Major redesign: Salomon X Ultra 4 preview

The Salomon X Ultra is the favorite hiking shoe of fellow guide Dave Eitemiller, and it’s one of my recommendations for high routes, early-season conditions, and Alaska. It stands out for its durability, traction, support, and protection, all in a reasonably lightweight package.

The X Ultra 4 will be released in spring 2021, and it has undergone significant changes from the third-generation X Ultra 3.


The X Ultra 4 will be available in three styles:

  • X Ultra 4 ($120, 12.6 oz)
  • X Ultra 4 GTX ($160, 13.7)
  • X Ultra 4 GTX Mid ($165, 14.9 oz)

Each style will be available in WIDE sizes.

Salomon rightly expects that that the GTX Mid will be the top-seller in this family, because most hikers and backpackers still think that they need a waterproof shoe to keep their foot dry (even though they don’t work) and a mid-top to prevent ankle sprains (which isn’t really the best solution). But for nearly all three-season backpacking, I’d recommend the basic breathable low-top version — it’s the lightest and least expensive, will be the most comfortable in mild or warm temperatures, will dry out most quickly, and will provide about as much stability as the mid version.

X Ultra 4 breathable low-cut, men’s
One of the women’s colorways

What has (not) changed?

Most visibly and perhaps most superficially, the aesthetics have been updated, with a cleaner, sleeker and more streamlined look. Salomon’s trail running shoes have undergone a similar transformation in recent years, and this look is now migrating to its hiking/backpacking footwear.

The most significant structural change is the new ADV Chassis, which according to Salomon “maintains the stability, control, and protection in the heel while cutting weight.” The shoe is lighter (by 0.5 ounces), but I can’t yet verify if this is a game-changing feature, marketing hype, or (probably) something in between.

The outsole retains its aggressive lug pattern, but the rubber compound will be a slightly stickier Contagrip MA (Mixed Adhesion), for better performance on rocks and trails, and in wet settings. Typically, stickier rubbers are also less durable, though I don’t think this is a reason for concern here — the X Ultra 3 outsole is very hard-wearing.

The lug pattern of the X Ultra 3 (in photo) will carry over to the X Ultra 4, but the compound will be slightly sticker (and presumably slightly less durable).

Importantly, the fit has not changed, with no difference in the last or volume. So if you liked the fit of the X Ultra 3, you will probably also like the fit of the X Ultra 4. Salomon reports that some wear-testers have said that the toebox feels roomier, and suspects this is due to the overlays/structure of the upper and how it rests on one’s foot. The X Ultra tends to fit average-sized feet — hikers and backpackers who can’t comfortably wear the small-volume La Sportiva Bushidos or the large-volume Altras.

The X Ultra 4 still has QuickLaces, which are convenient but which can be a liability in gritty environments.

Questions about the X Ultra 4?

Leave a comment. I can inquire with the media rep, and may have some first-person experience by March 2021.

Posted in on December 1, 2020


  1. David W on December 1, 2020 at 10:13 am

    What shoe models would you recommend someone with high volume feet take a look at for high routes/off trail? My Altras get really beat up and are pretty lousy on such uneven terrain.

  2. Brian on December 1, 2020 at 11:09 am

    Sadly Altras haven’t been large volume since 2017.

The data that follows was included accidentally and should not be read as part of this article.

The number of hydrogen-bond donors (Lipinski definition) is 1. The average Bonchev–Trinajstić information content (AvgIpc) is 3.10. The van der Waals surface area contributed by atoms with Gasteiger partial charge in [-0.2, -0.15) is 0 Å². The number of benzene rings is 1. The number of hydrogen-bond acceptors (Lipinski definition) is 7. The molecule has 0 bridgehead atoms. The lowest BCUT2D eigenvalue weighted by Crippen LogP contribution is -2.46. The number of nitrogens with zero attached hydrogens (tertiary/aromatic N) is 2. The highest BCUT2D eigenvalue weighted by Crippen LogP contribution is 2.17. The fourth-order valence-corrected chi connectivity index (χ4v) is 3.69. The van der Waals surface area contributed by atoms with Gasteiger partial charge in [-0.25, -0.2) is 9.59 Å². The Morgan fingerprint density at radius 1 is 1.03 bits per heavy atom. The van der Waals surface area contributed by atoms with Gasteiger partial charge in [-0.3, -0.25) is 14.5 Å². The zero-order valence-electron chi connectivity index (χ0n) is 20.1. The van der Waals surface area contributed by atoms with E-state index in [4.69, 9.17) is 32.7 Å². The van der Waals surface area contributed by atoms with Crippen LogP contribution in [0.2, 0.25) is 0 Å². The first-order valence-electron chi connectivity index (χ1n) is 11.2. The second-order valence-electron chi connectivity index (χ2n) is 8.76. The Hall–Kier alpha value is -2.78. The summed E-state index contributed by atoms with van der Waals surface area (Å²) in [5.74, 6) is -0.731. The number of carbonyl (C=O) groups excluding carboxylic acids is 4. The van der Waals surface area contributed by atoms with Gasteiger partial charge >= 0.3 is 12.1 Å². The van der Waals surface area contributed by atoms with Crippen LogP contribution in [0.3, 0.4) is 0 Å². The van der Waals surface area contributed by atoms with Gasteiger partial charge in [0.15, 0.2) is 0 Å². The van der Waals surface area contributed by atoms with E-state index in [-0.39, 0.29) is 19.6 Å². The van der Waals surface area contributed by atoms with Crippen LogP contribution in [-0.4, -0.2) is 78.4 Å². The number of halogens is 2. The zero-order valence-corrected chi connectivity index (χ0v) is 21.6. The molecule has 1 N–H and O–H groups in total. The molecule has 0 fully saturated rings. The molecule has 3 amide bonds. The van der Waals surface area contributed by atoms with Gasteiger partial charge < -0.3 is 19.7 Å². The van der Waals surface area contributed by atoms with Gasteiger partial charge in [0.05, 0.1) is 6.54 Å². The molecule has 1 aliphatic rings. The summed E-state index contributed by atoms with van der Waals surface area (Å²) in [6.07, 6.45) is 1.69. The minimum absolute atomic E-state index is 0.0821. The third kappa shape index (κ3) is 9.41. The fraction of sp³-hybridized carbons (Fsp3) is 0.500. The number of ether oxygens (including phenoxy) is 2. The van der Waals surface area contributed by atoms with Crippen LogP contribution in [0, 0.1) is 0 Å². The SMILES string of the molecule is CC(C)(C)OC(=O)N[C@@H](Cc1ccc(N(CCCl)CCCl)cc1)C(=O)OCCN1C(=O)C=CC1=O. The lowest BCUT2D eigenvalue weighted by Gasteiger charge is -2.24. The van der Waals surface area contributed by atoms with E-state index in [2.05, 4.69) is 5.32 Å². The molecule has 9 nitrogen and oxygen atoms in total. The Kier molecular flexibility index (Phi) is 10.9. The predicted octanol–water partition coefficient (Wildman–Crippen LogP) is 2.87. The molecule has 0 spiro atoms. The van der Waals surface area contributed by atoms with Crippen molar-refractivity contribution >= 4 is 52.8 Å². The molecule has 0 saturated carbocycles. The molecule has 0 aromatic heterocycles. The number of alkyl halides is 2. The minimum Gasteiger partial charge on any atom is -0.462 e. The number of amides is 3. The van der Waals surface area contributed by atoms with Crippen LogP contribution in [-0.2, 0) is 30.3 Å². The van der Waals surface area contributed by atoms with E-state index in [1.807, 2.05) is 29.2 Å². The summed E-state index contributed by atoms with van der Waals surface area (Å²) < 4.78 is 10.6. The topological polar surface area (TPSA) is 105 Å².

Foot-shaped toe box != large volume.

    Altras are impossibly narrow in the mid-foot now for anyone who typically wears wide shoes.

    • Andrew Skurka on December 1, 2020 at 12:59 pm

      I feel like it might be more accurately said, “Sadly the volume of Altras has not been *as large* since 2017.” Even in their narrower configuration, my feet still swim in those boats.

      • Brian on December 1, 2020 at 1:12 pm

        That’s fair.

        I’m just disappointed that a company that markets themselves as making “foot-shaped shoes” also only sells them as “one shape fits all.”

        I nearly gave up on trail runners entirely until I found Hoka’s Speedgoat 4 in wide. They just *barely* fit me.

  3. Jesse on December 1, 2020 at 3:49 pm

    Thanks for the info about the X Ultra 4.

    Would suggest looking at Topo Athletic shoes, they may be a possibility for you.

  4. RD on December 1, 2020 at 4:57 pm

    The low X Ultra 4 GTX is live on!

  5. Ryan on December 3, 2020 at 8:18 pm

    Will there be a wide version like the 3 Ultra?

    • Andrew Skurka on December 4, 2020 at 7:31 am

      I’d assume so, but let me ask.

    • Andrew Skurka on December 4, 2020 at 5:58 pm

      here’s what I have for you:

      “There are currently WIDE versions across the X Ultra 3 collection available, and there will also be WIDE versions across the X Ultra 4 collection.”

  6. bigcal on December 4, 2020 at 4:50 pm

    this means we are losing the x ultra mid aero?

    • Andrew Skurka on December 4, 2020 at 5:59 pm

      I’ve seen no mention of a breathable/non-GTX mid, so I think you assume yes, it’s gone.

  7. Andrew McElwee on December 9, 2020 at 11:18 am

    I’ve tried the current model and they feel impossibly stiff and uncomfortable. I love the Cascadia fit, but they just get destroyed so quickly backpacking. Any recs?

    • Andrew Skurka on December 9, 2020 at 2:15 pm

      The X Ultra and the Cascadia are pretty different shoes. Cascadias will be much more comfortable out of the box, but they’ll last a fraction of the time as the X Ultras. The X Ultras will be less forgiving, but they’ll be more reliable.

      Recommended footwear for high routes, Alaska, and early-season conditions,

      I’m less able to speak to on-trail shoes. Cascadia, Lone Peak, Challenger ATR, Peregrine are some of the more popular ones.

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